Why using analytics in your UX process strengthens decision-making

In user experience design (UX), analytics serves as a powerful tool for informed decision-making in both design and business.

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Jessica Reynolds UX Designer

In user experience design (UX), analytics serves as a powerful tool for informed decision-making. When incorporated with qualitative methods, it provides an understanding of users and how their behaviour impacts the business. This relationship between using analytics with other research methods not only enhances effectiveness of the UX process but also provides a framework for aligning initiatives with broader business objectives. Let's explore how to leverage analytics to strengthen decision-making in the design process.

Check the SEO first

Before diving into extensive research projects prompted by alarming analytics data, it's important to assess SEO’s impact on your business. For websites, fluctuations in page views, click-through rates, or conversion rates might not necessarily stem from UX issues but could be influenced by SEO factors like algorithm updates or competitor activities. Conducting a quick SEO review can save time and resources.

You can't argue with the facts

UX design can have an incredible impact in driving business outcomes, yet support for UX initiatives at times can be an issue if they don’t seem necessary. Analytics serves as an ally as the data can communicate patterns and clear problems through declining or concerning metrics that are hard to argue with!

Cultivating a user-centric culture

Leveraging analytics opens conversations about user engagement and business, fostering a user-centric culture is critical for today's landscape. According to recent research, two thirds of customers expect companies to fully understand their needs' which is an important factor for retention and engagement. This not only benefits the customer but businesses that adopt a personalisation approach see a 40% increase in revenue.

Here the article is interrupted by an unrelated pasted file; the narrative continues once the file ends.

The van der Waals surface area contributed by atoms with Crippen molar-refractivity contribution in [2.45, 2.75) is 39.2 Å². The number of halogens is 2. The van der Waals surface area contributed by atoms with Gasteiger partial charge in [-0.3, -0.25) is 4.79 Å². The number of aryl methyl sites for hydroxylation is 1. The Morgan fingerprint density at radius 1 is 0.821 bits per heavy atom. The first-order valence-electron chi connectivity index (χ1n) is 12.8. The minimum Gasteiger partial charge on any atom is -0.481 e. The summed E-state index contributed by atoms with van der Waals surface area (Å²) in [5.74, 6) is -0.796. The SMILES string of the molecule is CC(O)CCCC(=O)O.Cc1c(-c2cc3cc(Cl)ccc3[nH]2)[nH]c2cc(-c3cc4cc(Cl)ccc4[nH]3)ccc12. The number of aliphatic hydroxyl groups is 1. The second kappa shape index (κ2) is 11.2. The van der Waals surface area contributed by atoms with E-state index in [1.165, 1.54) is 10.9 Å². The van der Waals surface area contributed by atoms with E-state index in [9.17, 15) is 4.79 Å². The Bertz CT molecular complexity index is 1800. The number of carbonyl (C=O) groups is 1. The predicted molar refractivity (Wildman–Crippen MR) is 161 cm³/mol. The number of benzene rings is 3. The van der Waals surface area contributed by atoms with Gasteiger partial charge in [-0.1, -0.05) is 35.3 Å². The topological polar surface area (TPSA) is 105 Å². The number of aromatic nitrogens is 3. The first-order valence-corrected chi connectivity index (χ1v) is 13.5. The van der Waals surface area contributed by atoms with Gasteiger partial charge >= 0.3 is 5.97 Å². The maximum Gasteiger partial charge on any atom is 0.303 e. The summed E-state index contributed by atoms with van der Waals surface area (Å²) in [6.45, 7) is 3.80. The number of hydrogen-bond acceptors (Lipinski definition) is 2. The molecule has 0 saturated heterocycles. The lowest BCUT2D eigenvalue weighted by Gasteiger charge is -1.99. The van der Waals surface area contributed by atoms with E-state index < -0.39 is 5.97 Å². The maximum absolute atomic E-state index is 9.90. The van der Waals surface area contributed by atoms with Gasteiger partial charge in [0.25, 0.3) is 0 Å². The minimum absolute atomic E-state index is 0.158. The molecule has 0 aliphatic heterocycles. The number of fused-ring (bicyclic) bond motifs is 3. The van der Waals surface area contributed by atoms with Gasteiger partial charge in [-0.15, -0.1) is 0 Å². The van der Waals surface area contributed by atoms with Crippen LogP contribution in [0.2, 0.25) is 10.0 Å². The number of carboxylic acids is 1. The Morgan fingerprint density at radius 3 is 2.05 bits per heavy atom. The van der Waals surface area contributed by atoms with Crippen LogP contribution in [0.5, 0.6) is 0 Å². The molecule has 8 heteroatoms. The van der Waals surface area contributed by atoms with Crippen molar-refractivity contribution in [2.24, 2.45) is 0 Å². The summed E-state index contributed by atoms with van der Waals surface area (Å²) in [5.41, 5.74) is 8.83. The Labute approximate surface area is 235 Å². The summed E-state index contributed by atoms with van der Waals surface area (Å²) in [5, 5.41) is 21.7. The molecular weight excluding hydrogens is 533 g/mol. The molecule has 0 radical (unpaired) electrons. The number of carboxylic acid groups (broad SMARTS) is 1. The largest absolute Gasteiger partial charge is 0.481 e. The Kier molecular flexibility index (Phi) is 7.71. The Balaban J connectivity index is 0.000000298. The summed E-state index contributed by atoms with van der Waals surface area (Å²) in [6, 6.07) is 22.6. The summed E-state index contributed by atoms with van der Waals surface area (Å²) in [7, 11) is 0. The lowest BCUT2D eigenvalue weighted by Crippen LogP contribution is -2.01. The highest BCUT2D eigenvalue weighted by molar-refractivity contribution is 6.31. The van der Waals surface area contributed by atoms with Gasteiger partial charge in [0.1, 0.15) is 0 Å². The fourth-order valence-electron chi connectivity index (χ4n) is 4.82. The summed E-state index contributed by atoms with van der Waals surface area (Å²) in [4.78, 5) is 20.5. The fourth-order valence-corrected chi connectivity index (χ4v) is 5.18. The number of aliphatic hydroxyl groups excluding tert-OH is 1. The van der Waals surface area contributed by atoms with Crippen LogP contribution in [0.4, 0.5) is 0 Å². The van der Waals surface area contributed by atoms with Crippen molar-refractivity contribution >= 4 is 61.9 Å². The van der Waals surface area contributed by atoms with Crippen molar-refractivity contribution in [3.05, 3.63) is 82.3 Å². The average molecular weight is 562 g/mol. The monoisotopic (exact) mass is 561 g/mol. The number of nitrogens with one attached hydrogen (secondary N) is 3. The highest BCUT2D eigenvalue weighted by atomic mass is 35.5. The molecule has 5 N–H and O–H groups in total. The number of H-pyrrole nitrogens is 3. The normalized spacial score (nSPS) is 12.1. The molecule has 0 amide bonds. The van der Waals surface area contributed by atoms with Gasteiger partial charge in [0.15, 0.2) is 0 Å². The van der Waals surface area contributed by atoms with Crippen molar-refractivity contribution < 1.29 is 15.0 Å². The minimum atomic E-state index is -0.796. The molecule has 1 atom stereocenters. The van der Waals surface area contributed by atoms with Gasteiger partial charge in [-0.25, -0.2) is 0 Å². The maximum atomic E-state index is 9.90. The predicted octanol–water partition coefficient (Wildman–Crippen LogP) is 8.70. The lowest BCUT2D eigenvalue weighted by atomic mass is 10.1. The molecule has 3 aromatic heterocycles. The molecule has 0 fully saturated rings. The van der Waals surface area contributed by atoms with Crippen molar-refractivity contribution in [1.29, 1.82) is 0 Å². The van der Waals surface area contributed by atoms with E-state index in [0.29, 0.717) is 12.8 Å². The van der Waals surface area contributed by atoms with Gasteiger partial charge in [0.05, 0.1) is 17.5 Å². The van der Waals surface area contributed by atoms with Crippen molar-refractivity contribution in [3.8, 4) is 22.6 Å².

Define your discovery period

When embarking on a discovery project for your product or website, establishing clear parameters for what you hope to learn is crucial. Analysing your current website's analytics can serve as a health check, revealing signals in user behaviour that indicate potential issues. These signals might include high bounce rates in specific areas or pages, low session length or poor retention rates. By pinpointing these indicators, you can formulate a more robust research plan which can investigate these issues further.

Measure key use cases post-implementation

Effectively tracking the impact of design changes is essential for gauging success and iterating for further improvement. Using key metrics or integrating custom metrics into analytics tools enables the measurement of specific objectives tied to strategic initiatives. Measuring performance can be used post-implementation or as a research method itself, such as measuring a design through A/B testing. Measuring design efforts helps analyse whether you're meeting your strategic aims. This is not just good practice but can drive business results and improve user satisfaction, a report by Mckinsey highlights “that companies who performed the best financially track their design performance with the same rigour used to track revenue and costs”.

In summary

Incorporating analytics into the UX process strengthens decision-making by providing actionable insights into user behaviour, guiding informed design choices and quantifying the impact of UX initiatives on business outcomes. By beginning with an SEO check, defining clear research objectives, leveraging analytics to advocate for UX investments, and measuring post-implementation success, organisations can optimise the user experience and drive tangible business results.

As you begin the journey to improve your UX design process with analytics, remember that expertise and support can make all the difference. Our team specialises in providing comprehensive support tailored to your requirements, consider partnering with us today!

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About the author

Jessica Reynolds

With a background in mental health, Jessica uses her empathetic approach within UX to uncover compelling insights! Jessica holds a Masters in User Experience from Kingston University and has worked across B2B and B2C projects within a variety of sectors such as health, finance, entertainment, e-commerce and gaming.

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